Reading the recent news accounts of how Amazon and the publishing industry are wrangling over what price point digital content should be sold for makes me laugh. Think of the Titanic and the crew worrying about how furniture is arranged while the iceburg has gashed a whole in the ship's side. As Jeff Bertolucci recently explained in his PC World article "Publishers Short-Sighted in E-Book Price Fight":
Another episode of As The E-Book Turns wrapped this week, with Amazon locked in a page-turning battle with the publishing industry. The plot twists are many, but here's a quick outline: Amazon wants to continue charging $10 for e-book versions of most new titles and bestsellers, but the industry's leading publishers think that price is too low. Macmillan, for instance, wants $13 to $15 for most of its e-book titles, a demand that Amazon conceded to last week. Hachette, another major publisher, also plans to drop Amazon's $9.99 price model, and would rather see many e-books in the $15 range. HarperCollins has made a similar move. Meanwhile, the industry just gained an ally in Apple, which has agreed to let publishers set the price of e-books designed for its new iPad tablet. It's no surprise that publishers would want higher e-book prices, particularly for hot new bestsellers. But their strong-arm efforts to eradicate Amazon's consumer-friendly pricing aren't a good way to grow a nascent e-book market (and e-reader) market.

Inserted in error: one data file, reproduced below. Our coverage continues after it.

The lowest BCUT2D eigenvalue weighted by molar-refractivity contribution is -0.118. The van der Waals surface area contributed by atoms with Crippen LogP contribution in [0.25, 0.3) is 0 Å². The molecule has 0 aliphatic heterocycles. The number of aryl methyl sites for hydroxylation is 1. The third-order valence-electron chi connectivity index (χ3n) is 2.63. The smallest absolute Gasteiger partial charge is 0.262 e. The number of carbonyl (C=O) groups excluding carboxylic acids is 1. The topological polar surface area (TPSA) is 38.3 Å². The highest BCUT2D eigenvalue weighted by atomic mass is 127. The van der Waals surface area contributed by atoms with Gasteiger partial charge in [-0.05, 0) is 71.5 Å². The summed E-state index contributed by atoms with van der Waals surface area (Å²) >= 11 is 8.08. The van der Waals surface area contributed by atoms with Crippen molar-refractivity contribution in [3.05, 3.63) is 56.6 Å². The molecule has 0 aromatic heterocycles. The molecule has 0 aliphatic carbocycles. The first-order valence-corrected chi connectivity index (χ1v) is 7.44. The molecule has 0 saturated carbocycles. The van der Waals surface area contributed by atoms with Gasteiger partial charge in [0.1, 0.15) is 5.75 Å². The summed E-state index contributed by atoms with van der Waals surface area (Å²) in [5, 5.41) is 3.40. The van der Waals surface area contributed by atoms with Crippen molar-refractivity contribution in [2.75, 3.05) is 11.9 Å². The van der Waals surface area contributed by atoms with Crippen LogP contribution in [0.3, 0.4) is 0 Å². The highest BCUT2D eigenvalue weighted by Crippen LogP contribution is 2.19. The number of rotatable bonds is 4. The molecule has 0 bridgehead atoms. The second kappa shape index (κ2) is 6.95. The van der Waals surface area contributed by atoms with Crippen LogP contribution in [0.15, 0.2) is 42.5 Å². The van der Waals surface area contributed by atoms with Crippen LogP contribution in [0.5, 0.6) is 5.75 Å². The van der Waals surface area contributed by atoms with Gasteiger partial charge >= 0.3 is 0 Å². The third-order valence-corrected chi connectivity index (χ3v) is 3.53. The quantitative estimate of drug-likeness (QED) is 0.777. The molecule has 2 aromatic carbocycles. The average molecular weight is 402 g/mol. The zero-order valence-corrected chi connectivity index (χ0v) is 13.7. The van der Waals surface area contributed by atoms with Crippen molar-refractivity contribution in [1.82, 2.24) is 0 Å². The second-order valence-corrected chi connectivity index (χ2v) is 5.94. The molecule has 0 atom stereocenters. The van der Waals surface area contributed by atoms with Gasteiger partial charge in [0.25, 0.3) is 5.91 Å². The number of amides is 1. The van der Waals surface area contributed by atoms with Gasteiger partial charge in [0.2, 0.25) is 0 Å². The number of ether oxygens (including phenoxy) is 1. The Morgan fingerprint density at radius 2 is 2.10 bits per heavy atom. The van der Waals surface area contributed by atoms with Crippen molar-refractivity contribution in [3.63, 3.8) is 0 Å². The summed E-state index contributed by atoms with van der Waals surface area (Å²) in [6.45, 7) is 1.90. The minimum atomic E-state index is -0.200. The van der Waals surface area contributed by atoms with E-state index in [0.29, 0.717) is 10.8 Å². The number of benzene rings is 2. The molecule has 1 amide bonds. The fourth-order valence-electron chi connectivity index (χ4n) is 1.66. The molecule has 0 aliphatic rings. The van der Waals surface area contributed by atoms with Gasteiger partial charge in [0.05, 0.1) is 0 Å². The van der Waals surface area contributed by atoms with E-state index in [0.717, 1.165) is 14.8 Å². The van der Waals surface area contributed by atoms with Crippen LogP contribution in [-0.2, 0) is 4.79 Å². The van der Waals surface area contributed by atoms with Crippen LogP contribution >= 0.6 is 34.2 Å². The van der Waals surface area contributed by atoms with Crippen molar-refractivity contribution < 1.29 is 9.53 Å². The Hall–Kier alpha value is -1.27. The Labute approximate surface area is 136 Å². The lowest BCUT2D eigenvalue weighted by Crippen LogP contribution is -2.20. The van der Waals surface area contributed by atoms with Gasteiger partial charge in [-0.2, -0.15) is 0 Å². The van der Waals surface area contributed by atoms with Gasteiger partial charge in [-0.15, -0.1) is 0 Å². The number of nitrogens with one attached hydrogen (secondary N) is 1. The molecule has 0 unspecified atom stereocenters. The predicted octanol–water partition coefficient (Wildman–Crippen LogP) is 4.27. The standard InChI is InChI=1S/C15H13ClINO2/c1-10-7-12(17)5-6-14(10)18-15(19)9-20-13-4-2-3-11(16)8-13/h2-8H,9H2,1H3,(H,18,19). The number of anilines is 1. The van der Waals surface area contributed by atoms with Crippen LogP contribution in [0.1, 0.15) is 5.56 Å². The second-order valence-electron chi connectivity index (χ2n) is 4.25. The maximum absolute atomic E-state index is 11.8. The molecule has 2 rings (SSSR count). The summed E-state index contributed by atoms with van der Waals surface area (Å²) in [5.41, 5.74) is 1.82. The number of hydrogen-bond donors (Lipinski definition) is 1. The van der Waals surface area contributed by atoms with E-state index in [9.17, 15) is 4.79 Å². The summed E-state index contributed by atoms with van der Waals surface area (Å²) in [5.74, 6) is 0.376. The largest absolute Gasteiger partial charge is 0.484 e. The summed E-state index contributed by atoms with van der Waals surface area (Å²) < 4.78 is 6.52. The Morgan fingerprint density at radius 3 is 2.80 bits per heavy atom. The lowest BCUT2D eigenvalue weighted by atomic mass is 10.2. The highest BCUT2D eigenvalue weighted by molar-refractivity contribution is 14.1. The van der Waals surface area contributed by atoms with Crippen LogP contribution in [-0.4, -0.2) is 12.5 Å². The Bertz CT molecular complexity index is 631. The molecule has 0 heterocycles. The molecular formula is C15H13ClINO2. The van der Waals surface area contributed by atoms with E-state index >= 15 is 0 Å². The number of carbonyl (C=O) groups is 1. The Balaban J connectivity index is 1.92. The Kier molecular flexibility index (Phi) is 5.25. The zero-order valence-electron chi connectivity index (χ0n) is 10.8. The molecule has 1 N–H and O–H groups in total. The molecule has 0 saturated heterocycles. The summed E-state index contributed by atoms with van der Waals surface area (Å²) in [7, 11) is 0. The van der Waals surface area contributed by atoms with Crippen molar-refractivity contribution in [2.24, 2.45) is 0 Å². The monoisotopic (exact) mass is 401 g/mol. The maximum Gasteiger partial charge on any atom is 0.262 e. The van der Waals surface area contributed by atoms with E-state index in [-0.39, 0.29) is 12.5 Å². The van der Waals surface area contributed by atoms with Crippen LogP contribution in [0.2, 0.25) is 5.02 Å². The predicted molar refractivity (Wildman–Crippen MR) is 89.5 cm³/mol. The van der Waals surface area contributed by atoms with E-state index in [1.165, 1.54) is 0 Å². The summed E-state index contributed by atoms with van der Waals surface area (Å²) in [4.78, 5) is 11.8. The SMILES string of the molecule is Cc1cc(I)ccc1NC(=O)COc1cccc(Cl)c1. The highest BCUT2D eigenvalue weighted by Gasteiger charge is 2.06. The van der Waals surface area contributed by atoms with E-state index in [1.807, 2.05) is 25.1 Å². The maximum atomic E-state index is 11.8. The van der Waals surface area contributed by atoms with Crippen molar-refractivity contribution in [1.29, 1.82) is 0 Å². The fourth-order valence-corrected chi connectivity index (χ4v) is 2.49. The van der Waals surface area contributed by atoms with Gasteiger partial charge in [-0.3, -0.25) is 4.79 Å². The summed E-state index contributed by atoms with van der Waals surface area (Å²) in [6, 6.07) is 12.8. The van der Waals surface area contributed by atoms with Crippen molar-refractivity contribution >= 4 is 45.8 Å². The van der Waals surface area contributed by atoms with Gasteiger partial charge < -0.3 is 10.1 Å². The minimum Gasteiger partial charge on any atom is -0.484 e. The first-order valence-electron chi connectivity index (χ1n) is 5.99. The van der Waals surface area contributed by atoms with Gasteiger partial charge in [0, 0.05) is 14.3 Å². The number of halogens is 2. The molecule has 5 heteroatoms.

The challenge for the existing publishing industry today is the same faced by many businesses and industries. So many rules have changed, yet leadership fails to see a way to avoid the pain dealing with the change would require. Hence the chest beating among publishers which amounts to digging their heels in for a fight they cannot win. Its all about economics. In a business where barriers to entry used to be up front costs in promotion, development, distribution and production, new business models have emerged to render the past value of publishers increasingly mute.
Look at Blurb for instance. Watch their CEO Eileen Gittins who founded the online book publishing service after she had an "awful, brutal" experience trying to get her own book of photography published. That generated a "personal passion" in her for the idea that anyone should be able to publish a book with high-quality photographs or other art work. Less than three years later, Blurb has become a phenomenon -- publishing more than 80,000 titles in 2007 and creating a community of book lovers that numbers 250,000. As I mention, the debate between publishers and kindle amounts to the wrong debate about the industries future.